Over the past several years, consumers have become infinitely more aware of ways their private information is being shared. As a result, the foundation on which third-party data is used for marketing has shifted dramatically.
For example, web browsers such as Firefox and Safari have cracked down on online ad trackers, and GDPR and other data privacy laws have begun requiring that websites be more stringent about how they use peoples’ data. Not to mention data breaches the likes of what happened with Facebook and Cambridge Analytica have continued to be ever-present.
With all of this going on, it is presumably not a great time for marketers to be dependent on data that they acquire from other companies. Rather, perhaps more than ever before, there is incentive to supplement and, in part, replace third-party data with first-party data that they collect directly from their customers.
In fact, in an April 2018 survey of 522 brand marketers in the US and Europe, 85% of US respondents and 75% of respondents in Western Europe reported that increasing their use of first-party data is a high priority. In part, this may be due to less availability of third-party data based on the changes occurring within data giants such as Facebook. Fallout from the Cambridge Analytica controversy included Facebook announcing the shutdown of its Partner Categories, a product that enabled third-party data providers to offer their targeting directly on the platform.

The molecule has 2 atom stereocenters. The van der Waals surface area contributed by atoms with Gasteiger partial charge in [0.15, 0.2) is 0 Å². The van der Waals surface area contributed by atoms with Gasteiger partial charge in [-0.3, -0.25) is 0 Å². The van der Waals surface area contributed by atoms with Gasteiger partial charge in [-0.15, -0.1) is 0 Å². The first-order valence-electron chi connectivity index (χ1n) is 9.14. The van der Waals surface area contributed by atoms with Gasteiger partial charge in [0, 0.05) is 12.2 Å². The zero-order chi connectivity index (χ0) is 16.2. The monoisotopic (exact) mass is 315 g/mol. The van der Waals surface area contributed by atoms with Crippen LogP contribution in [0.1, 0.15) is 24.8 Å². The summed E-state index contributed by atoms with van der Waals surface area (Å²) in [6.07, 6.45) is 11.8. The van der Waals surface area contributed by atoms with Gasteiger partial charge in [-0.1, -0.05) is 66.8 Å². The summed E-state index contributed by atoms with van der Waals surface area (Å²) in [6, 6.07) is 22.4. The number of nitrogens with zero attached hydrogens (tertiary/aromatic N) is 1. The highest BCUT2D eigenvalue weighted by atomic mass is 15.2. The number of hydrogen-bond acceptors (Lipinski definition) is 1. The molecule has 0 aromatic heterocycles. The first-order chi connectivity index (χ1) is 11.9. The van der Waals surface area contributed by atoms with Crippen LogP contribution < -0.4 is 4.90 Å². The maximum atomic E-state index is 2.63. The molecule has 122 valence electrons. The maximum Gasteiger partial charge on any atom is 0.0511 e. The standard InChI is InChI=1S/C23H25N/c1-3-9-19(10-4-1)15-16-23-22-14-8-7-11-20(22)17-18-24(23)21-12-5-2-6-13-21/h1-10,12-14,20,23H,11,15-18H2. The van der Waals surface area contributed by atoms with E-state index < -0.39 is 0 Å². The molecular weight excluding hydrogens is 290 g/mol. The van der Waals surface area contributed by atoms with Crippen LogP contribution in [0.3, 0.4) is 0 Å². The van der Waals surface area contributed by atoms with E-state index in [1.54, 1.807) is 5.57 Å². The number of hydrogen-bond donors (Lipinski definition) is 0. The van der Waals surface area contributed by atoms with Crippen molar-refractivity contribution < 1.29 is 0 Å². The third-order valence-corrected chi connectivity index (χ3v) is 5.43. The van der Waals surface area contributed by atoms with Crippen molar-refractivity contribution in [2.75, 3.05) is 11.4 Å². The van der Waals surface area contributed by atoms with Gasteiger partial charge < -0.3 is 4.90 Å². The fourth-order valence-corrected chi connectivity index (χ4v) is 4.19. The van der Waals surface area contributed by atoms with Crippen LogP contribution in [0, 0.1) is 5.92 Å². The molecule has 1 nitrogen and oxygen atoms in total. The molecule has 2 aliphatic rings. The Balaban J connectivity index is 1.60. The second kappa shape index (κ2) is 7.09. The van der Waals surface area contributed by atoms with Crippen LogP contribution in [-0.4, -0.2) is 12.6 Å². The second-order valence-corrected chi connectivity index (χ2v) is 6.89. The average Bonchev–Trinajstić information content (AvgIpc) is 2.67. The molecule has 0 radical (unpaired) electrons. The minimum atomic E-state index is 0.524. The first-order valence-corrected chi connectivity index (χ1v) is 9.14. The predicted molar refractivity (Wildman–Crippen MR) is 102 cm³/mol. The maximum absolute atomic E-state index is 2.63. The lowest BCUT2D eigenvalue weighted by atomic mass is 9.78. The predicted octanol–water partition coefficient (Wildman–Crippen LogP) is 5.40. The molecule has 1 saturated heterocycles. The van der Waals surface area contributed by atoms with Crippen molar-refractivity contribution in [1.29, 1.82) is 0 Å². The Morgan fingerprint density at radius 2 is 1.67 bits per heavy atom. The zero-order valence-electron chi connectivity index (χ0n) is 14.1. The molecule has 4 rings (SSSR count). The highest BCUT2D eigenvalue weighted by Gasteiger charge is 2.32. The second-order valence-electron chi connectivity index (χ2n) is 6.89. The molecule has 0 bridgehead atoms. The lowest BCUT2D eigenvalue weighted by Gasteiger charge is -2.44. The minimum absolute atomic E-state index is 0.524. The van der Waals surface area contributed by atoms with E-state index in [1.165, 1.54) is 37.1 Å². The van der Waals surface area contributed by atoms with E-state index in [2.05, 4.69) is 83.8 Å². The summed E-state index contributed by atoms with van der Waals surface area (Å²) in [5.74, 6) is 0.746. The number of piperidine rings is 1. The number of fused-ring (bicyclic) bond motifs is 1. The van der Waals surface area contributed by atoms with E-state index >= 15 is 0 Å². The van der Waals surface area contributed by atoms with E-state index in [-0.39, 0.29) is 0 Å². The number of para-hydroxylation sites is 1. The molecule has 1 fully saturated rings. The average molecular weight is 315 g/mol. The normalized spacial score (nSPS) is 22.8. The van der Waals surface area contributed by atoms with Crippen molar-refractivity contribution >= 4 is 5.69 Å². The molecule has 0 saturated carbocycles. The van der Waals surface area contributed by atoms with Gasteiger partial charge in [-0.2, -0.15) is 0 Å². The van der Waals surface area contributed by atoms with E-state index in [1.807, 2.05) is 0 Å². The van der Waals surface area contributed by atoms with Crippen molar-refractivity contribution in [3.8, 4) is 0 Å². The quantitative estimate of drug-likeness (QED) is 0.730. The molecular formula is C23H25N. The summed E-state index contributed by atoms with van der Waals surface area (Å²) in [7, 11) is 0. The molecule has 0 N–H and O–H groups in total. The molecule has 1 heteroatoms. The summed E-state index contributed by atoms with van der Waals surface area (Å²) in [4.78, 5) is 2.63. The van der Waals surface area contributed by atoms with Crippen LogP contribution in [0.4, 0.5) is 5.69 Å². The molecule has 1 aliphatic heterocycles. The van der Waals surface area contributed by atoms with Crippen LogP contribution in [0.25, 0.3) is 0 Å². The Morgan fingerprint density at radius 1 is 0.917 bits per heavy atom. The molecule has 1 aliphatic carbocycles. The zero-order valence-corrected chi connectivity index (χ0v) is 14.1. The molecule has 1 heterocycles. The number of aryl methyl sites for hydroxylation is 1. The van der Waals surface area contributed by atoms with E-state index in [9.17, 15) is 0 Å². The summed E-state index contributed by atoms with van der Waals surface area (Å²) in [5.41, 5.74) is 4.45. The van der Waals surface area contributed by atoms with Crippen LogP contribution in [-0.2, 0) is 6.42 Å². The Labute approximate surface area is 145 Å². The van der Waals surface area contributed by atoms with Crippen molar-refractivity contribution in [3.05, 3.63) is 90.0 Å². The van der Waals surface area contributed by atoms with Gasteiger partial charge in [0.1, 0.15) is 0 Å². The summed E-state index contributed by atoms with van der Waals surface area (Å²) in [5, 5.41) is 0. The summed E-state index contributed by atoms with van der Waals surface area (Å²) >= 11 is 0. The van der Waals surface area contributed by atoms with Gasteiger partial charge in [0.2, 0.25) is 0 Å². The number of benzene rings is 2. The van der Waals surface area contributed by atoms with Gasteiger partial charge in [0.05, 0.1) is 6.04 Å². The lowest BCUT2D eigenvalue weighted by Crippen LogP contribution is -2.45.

For companies that harness data to inform their marketing, utilizing Partner Categories is no longer an option, but purchasing demographic data directly from aggregators such as Acxiom is still common practice. For now, similar data resellers continue to be in high demand. However, marketers should start to shift their focus to first-party data sources such as their own CRMs as well as the services of agencies that have the technology to collect and privatize more robust customer information.
None of this is to say that third-party data should be completely phased out of a marketing strategy — while it may be losing some of its glamor, few marketers can rely on first-party data alone to power their biggest campaigns — yet. Rather, brands should begin relying more on data from their own loyal customers, who willingly give information in exchange for something they value.